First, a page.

The MCAT is used by nearly every graduate medical program in the nation to assess students’ readiness to tackle the challenging medical school curriculum. It’s a difficult exam, and many students turn to MCAT prep courses to give themselves the best chance at a high score. New York residents have plenty of options, but the choice can be a little overwhelming if you’re not sure what to look for. That’s why we put together this guide to the best MCAT prep courses in New York City.
Our team of experts researched 17 of the most popular MCAT prep courses in the New York City metropolitan area to determine which do the best job of preparing students for the test. We evaluated each company based on its course formats and schedules, study materials, student support, options for personalized learning and overall comprehensiveness. We also took student opinion into account to learn about any unexpected pros or cons.
After analyzing all of our data, we narrowed our list down to three finalists worth considering. Each of them offers in-person MCAT prep courses or private tutoring in New York. Kaplan was our overall favorite because of its comprehensive lesson plans and unique study materials, including the MCAT Channel, which contains dozens of hours of optional instruction. If you’re interested in a shorter course or private tutoring, however, you may have better luck with one of our other top picks. We recommend exploring all of your options before you make a decision in order to find the one that’s best for you.
A Full List of Every MCAT Prep Course in New York City Worth Considering
Our three finalists are listed below, followed by the other 15 companies we considered. Click on the links to visit the company websites and to see what we had to say about our top picks.
The 3 Best MCAT Prep Courses in New York City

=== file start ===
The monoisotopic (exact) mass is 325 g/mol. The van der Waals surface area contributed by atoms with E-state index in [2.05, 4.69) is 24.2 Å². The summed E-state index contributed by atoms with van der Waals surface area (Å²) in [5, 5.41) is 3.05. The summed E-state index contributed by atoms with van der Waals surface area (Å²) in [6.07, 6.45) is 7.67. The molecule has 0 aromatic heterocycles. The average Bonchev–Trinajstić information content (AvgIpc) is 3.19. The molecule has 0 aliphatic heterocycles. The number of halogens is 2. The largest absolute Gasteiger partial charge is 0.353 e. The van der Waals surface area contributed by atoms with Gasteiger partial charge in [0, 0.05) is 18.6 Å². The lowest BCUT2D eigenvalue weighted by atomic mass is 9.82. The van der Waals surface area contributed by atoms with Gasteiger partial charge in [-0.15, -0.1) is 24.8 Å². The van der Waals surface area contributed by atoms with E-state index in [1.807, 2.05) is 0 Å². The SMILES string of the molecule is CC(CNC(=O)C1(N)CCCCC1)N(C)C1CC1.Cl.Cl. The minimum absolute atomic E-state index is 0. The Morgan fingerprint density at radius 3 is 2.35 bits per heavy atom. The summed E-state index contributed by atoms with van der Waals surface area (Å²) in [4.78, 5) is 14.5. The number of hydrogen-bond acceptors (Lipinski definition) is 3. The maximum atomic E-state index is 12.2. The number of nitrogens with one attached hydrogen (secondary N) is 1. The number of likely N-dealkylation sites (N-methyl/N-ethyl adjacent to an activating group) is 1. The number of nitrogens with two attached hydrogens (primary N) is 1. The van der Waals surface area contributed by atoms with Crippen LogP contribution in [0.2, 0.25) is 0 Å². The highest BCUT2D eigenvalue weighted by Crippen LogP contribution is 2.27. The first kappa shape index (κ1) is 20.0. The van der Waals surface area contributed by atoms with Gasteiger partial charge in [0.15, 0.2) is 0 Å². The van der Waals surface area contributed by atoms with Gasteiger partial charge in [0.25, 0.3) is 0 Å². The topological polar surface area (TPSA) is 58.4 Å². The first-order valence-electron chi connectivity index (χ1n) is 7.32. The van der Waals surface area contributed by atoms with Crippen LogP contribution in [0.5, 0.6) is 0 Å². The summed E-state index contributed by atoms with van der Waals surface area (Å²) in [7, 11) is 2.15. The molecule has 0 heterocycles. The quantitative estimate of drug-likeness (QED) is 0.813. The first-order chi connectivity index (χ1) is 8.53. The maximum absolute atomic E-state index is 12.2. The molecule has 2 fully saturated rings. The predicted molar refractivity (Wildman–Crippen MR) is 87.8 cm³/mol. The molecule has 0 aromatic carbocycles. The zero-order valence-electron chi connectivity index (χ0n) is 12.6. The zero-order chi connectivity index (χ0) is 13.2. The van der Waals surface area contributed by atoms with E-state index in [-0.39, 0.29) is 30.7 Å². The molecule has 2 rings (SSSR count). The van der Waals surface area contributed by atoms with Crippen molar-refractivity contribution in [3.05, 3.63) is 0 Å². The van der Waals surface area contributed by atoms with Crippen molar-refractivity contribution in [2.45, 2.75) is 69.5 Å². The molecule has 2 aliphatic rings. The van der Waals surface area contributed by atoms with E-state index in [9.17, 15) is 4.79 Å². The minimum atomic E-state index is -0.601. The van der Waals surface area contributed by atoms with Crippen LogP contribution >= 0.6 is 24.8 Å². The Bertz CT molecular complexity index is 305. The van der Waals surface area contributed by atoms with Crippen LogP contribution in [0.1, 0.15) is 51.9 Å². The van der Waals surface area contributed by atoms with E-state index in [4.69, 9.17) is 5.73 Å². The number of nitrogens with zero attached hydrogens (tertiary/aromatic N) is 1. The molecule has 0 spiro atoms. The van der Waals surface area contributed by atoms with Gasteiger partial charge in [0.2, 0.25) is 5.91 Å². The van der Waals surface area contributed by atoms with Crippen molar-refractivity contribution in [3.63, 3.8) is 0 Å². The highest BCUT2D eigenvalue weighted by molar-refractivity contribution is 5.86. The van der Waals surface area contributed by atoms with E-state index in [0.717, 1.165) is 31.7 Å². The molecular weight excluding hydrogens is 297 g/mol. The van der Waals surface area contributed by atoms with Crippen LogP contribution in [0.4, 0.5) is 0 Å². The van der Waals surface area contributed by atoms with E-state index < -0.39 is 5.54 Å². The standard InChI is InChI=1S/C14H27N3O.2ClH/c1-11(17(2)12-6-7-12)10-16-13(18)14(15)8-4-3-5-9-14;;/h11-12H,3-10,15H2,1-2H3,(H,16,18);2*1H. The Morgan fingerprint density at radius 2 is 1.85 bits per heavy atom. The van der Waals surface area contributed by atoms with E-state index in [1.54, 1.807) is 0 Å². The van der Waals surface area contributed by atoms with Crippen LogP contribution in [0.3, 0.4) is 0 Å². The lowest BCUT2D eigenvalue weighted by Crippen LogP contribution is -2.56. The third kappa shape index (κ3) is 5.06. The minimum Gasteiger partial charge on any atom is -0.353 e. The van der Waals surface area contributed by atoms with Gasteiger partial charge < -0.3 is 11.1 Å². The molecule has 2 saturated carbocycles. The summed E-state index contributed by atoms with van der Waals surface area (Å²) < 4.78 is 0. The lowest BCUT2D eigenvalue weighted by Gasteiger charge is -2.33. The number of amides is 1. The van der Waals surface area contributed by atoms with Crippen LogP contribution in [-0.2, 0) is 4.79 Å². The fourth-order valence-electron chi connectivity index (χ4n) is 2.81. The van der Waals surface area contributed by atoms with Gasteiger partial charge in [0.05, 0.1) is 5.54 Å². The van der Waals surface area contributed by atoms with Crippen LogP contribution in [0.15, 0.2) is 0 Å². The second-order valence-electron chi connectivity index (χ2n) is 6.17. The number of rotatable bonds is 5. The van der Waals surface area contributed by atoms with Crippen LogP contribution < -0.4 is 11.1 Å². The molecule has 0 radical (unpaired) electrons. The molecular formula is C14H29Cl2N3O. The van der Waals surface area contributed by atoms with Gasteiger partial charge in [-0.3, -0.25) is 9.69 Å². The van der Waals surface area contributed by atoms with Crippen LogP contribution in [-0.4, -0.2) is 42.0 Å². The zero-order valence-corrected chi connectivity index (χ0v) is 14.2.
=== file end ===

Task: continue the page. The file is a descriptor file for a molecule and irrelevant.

|Kaplan Test Prep||$299 - $9,499|
|The Princeton Review||$499 - $9,000|
|Doctor MCAT||Contact Company|
The Other 14 MCAT Prep Courses in New York City We Reviewed
|Cambridge Coaching||Visit Site|
|Manhattan Elite Prep||Visit Site|
|MCAT King||Visit Site|
|Next Step Test Prep||Visit Site|
|Signet Education||Visit Site|
|Suprex Learning||Visit Site|
|Test Prep New York||Visit Site|
|Transformation Tutoring||Visit Site|
|Tutor the People||Visit Site|
|Tutors of Oxford NYC||Visit Site|
|Varsity Tutors||Visit Site|
The Most Important Features: Accessibility, Study Materials, Student Support and Personalization
We looked at dozens of features in our search for the best MCAT prep courses in New York City. They fell into four main categories: accessibility, study materials, student support and personalization.
Each of our finalists runs in-person MCAT prep courses or private tutoring sessions in one or more locations in New York City. Kaplan and The Princeton Review also offer self-paced and live online courses to students who prefer to study at home. When comparing each company, we looked at the number of locations and the frequency of new classes. We made sure each of our top picks offered night and weekend options to suit those who have work or school during the week. Kaplan outdid all the competition here with more than 20 locations in the New York City area and new MCAT prep courses starting every couple of days.
Each MCAT prep course comes with a series of study materials, including a textbook, question bank and full-length practice tests. The best programs will incorporate proctored practice exams into their curriculum to give students an idea of what to expect on test day. Kaplan takes this to the next level with its Official Test-Day Experience, which enables you to take a proctored practice exam at a real MCAT testing facility under conditions identical to those you’ll face on the day of the exam. It also stands out for its impressive MCAT Channel, a growing webinar library containing dozens of hours of additional MCAT instruction on everything from general MCAT strategy to complex organic chemistry.